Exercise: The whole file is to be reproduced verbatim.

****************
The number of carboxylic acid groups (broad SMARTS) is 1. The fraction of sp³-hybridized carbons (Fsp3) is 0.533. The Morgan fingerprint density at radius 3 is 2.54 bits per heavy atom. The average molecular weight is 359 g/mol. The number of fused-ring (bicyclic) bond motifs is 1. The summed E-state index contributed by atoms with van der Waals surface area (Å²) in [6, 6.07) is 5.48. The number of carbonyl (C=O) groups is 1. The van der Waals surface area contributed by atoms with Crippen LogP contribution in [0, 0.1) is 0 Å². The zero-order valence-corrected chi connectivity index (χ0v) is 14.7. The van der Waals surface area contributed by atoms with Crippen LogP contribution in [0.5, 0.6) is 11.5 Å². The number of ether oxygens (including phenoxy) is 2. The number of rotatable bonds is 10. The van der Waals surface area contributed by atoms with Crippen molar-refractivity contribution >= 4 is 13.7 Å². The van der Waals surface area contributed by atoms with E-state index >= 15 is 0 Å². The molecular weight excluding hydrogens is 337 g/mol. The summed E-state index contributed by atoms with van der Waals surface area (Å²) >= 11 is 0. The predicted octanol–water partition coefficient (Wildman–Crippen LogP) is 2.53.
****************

The number of carboxylic acid groups (broad SMARTS) is 1. The fraction of sp³-hybridized carbons (Fsp3) is 0.533. The Morgan fingerprint density at radius 3 is 2.54 bits per heavy atom. The average molecular weight is 359 g/mol. The number of fused-ring (bicyclic) bond motifs is 1. The summed E-state index contributed by atoms with van der Waals surface area (Å²) in [6, 6.07) is 5.48. The number of carbonyl (C=O) groups is 1. The van der Waals surface area contributed by atoms with Crippen LogP contribution in [0, 0.1) is 0 Å². The zero-order valence-corrected chi connectivity index (χ0v) is 14.7. The van der Waals surface area contributed by atoms with Crippen LogP contribution in [0.5, 0.6) is 11.5 Å². The number of ether oxygens (including phenoxy) is 2. The number of rotatable bonds is 10. The van der Waals surface area contributed by atoms with Crippen molar-refractivity contribution >= 4 is 13.7 Å². The van der Waals surface area contributed by atoms with E-state index >= 15 is 0 Å². The molecular weight excluding hydrogens is 337 g/mol. The summed E-state index contributed by atoms with van der Waals surface area (Å²) >= 11 is 0. The predicted octanol–water partition coefficient (Wildman–Crippen LogP) is 2.53.